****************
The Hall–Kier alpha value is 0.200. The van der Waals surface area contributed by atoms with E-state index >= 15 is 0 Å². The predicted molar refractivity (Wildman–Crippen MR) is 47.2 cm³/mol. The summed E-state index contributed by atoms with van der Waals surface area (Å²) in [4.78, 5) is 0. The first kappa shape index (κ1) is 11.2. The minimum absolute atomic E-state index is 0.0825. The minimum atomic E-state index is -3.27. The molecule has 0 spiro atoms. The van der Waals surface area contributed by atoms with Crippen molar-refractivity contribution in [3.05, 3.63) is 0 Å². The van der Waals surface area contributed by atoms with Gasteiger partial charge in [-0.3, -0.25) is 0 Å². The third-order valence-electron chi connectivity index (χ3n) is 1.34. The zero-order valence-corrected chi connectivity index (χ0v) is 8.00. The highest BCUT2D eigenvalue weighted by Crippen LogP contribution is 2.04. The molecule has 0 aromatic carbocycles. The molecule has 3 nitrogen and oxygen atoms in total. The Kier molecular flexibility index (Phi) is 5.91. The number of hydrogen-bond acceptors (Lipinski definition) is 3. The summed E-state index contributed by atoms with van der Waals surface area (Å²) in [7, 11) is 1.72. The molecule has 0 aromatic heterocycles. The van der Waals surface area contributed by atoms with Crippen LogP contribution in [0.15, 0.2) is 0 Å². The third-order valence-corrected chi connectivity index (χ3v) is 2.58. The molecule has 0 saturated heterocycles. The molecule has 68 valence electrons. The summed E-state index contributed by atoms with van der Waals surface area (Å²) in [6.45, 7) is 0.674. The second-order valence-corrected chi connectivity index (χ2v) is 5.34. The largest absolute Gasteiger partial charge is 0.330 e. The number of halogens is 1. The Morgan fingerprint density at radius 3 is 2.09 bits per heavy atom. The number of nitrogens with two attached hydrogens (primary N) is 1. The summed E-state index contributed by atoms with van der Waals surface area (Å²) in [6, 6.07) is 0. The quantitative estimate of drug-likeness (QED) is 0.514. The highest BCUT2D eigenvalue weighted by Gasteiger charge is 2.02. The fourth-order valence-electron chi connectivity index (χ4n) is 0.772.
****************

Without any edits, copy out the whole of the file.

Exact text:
The Hall–Kier alpha value is 0.200. The van der Waals surface area contributed by atoms with E-state index >= 15 is 0 Å². The predicted molar refractivity (Wildman–Crippen MR) is 47.2 cm³/mol. The summed E-state index contributed by atoms with van der Waals surface area (Å²) in [4.78, 5) is 0. The first kappa shape index (κ1) is 11.2. The minimum absolute atomic E-state index is 0.0825. The minimum atomic E-state index is -3.27. The molecule has 0 spiro atoms. The van der Waals surface area contributed by atoms with Crippen molar-refractivity contribution in [3.05, 3.63) is 0 Å². The van der Waals surface area contributed by atoms with Gasteiger partial charge in [-0.3, -0.25) is 0 Å². The third-order valence-electron chi connectivity index (χ3n) is 1.34. The zero-order valence-corrected chi connectivity index (χ0v) is 8.00. The highest BCUT2D eigenvalue weighted by Crippen LogP contribution is 2.04. The molecule has 0 aromatic carbocycles. The molecule has 3 nitrogen and oxygen atoms in total. The Kier molecular flexibility index (Phi) is 5.91. The number of hydrogen-bond acceptors (Lipinski definition) is 3. The summed E-state index contributed by atoms with van der Waals surface area (Å²) in [7, 11) is 1.72. The molecule has 0 aromatic heterocycles. The van der Waals surface area contributed by atoms with Crippen LogP contribution in [0.15, 0.2) is 0 Å². The third-order valence-corrected chi connectivity index (χ3v) is 2.58. The molecule has 0 saturated heterocycles. The molecule has 68 valence electrons. The summed E-state index contributed by atoms with van der Waals surface area (Å²) in [6.45, 7) is 0.674. The second-order valence-corrected chi connectivity index (χ2v) is 5.34. The largest absolute Gasteiger partial charge is 0.330 e. The number of halogens is 1. The Morgan fingerprint density at radius 3 is 2.09 bits per heavy atom. The number of nitrogens with two attached hydrogens (primary N) is 1. The summed E-state index contributed by atoms with van der Waals surface area (Å²) in [6, 6.07) is 0. The quantitative estimate of drug-likeness (QED) is 0.514. The highest BCUT2D eigenvalue weighted by Gasteiger charge is 2.02. The fourth-order valence-electron chi connectivity index (χ4n) is 0.772.